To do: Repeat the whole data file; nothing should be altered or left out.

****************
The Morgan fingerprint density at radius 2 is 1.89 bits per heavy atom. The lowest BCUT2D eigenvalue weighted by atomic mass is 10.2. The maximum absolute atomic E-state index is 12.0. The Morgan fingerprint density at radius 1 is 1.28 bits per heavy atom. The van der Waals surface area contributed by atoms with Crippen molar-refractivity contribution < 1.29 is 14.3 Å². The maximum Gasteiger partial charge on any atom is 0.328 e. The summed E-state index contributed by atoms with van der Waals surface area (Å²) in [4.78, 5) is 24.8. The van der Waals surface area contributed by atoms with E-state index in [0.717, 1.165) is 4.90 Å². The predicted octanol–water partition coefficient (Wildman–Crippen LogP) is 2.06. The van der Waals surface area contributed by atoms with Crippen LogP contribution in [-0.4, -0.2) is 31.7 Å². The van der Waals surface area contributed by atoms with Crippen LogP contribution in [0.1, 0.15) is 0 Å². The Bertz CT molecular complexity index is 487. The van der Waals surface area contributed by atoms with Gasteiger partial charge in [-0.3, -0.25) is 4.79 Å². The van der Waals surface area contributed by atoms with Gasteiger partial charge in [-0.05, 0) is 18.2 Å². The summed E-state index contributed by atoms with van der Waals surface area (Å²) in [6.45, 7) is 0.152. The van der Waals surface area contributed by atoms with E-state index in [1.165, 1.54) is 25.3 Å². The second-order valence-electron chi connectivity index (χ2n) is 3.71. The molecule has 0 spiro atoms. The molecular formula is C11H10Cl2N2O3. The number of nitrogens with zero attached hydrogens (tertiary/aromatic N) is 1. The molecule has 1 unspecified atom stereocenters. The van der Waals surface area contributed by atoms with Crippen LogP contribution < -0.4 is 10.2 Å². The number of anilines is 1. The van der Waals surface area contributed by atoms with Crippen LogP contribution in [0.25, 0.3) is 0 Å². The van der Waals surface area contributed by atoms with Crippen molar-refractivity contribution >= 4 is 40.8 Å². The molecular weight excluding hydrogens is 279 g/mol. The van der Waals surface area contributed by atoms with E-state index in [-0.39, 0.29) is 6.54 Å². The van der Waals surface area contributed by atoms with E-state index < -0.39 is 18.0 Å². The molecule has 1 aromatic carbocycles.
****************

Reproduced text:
The Morgan fingerprint density at radius 2 is 1.89 bits per heavy atom. The lowest BCUT2D eigenvalue weighted by atomic mass is 10.2. The maximum absolute atomic E-state index is 12.0. The Morgan fingerprint density at radius 1 is 1.28 bits per heavy atom. The van der Waals surface area contributed by atoms with Crippen molar-refractivity contribution < 1.29 is 14.3 Å². The maximum Gasteiger partial charge on any atom is 0.328 e. The summed E-state index contributed by atoms with van der Waals surface area (Å²) in [4.78, 5) is 24.8. The van der Waals surface area contributed by atoms with E-state index in [0.717, 1.165) is 4.90 Å². The predicted octanol–water partition coefficient (Wildman–Crippen LogP) is 2.06. The van der Waals surface area contributed by atoms with Crippen LogP contribution in [-0.4, -0.2) is 31.7 Å². The van der Waals surface area contributed by atoms with Crippen LogP contribution in [0.1, 0.15) is 0 Å². The Bertz CT molecular complexity index is 487. The van der Waals surface area contributed by atoms with Gasteiger partial charge in [-0.3, -0.25) is 4.79 Å². The van der Waals surface area contributed by atoms with Gasteiger partial charge in [-0.05, 0) is 18.2 Å². The summed E-state index contributed by atoms with van der Waals surface area (Å²) in [6.45, 7) is 0.152. The van der Waals surface area contributed by atoms with E-state index in [1.165, 1.54) is 25.3 Å². The second-order valence-electron chi connectivity index (χ2n) is 3.71. The molecule has 0 spiro atoms. The molecular formula is C11H10Cl2N2O3. The number of nitrogens with zero attached hydrogens (tertiary/aromatic N) is 1. The molecule has 1 unspecified atom stereocenters. The van der Waals surface area contributed by atoms with Crippen LogP contribution < -0.4 is 10.2 Å². The number of anilines is 1. The van der Waals surface area contributed by atoms with Crippen LogP contribution in [0.25, 0.3) is 0 Å². The van der Waals surface area contributed by atoms with Crippen molar-refractivity contribution >= 4 is 40.8 Å². The molecular weight excluding hydrogens is 279 g/mol. The van der Waals surface area contributed by atoms with E-state index in [-0.39, 0.29) is 6.54 Å². The van der Waals surface area contributed by atoms with E-state index < -0.39 is 18.0 Å². The molecule has 1 aromatic carbocycles.